The process of creating is in itself a journey for me, which I enjoy the most. I work on 3- 4 works together. As always I have been comfortable on large spaces of canvas. Enjoying bold attacks on the space with the oil pigment applied thickly. I enjoy the process of layering. I revel in the sensual treatment of the oil pigment on the canvas and build it with my palette knives, dentistry instruments and paintbrush. Colour is of utmost importance and builds itself one over the other ultimately revealing a structure of spaces and a scape which is uniquely my own. I like to see a lot of colour on my canvas space. I like creating spaces of colour divisions and dimensions. It is the intense activity at the time of creation, which creates a vibrant textured feel of the thick impasto pigment that I like….
Crescendo of Resolution
Perhaps it wouldn’t be wrong to say that Nupur’s candour lies in her mastery of colour. Indeed, the combination of the harmony of pure color and the tensile strength of linear design positions these paintings in the highest order of her oeuvre. The skeins of material interweave to build the structure of a picture that seems almost to possess an inner life and ultimately a sense of wholeness emerges from the combination of physical abandon and aesthetic control. You wonder if she has faced an unprecedented dilemma in deciding the moment at which a painting arrives at its crescendo of resolution. In this respect the present work is yet again a definitive example of her own abstractive genius. This show is also about her own definitive and distinct new paradigms, and she echoes it in her ruminations:
In this recent body of work I have both worked on the canvas, paper and acrylic sheet as a medium. All three surfaces have been supportive of my spontaneous playful attacks of colour. I find my work very therapeutic at a level – for myself, for the viewer. Many a times I do work in a collage like manner continuing from one work to another and combining them together as one work – like in the example of the work attached – which are nine individual works (3ft by 3ft each) as well as work together as one piece of work (9ft by 9 ft). It is my vision of colour scapes through a prism.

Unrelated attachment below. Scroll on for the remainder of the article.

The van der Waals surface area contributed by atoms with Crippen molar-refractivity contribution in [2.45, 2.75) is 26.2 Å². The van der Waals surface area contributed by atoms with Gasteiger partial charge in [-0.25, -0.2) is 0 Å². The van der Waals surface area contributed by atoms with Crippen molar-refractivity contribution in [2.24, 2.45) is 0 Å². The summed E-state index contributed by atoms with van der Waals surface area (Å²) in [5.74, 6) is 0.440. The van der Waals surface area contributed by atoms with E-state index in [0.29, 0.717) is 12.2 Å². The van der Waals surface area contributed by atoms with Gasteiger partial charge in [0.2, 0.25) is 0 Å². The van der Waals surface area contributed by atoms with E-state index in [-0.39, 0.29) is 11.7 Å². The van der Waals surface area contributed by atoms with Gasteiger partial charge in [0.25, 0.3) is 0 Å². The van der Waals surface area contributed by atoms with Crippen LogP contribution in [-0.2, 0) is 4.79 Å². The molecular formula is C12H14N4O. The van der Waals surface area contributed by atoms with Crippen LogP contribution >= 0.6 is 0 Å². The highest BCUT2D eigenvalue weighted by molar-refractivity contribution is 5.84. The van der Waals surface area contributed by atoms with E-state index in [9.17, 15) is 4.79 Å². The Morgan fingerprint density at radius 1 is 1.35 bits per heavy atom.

Indeed Nupur’s innovations are elemental and instinctive, born of many years of struggling with the tension between the reality of life and finding a world of abstraction that is born between the field of fantasy and the actual gravity on the ground, between the struggles of abstraction and the desire to create an individual yet fractured sense of representation, content and context and technique and seamlessness. From the idea of picking up the paintbrush to work on the tenets of drip, to create dense pools of paint and cull fields of dense and deep pigments from pots and sticks and flattened tools, brushes and other implements-Nupur Kundu has come a long way. Her journey mirrors not dexterity but a devoted yet total physicality that orchestrates the fluidity, density, speed and rhythm of her sensibility to gives us a medium that has evolved into an all-over composition of cohesive yet candid expressiveness. This is the genesis of one woman’s journey-it is Nupur Kundu’s template for exploring the subjective experience of colour—the effects that adjacent/tangential colours have on one another, for example, and the illusion of flat/ piled up planes of colour create in a composition that celebrates the abstractions of advancing or receding inherent expanses in space.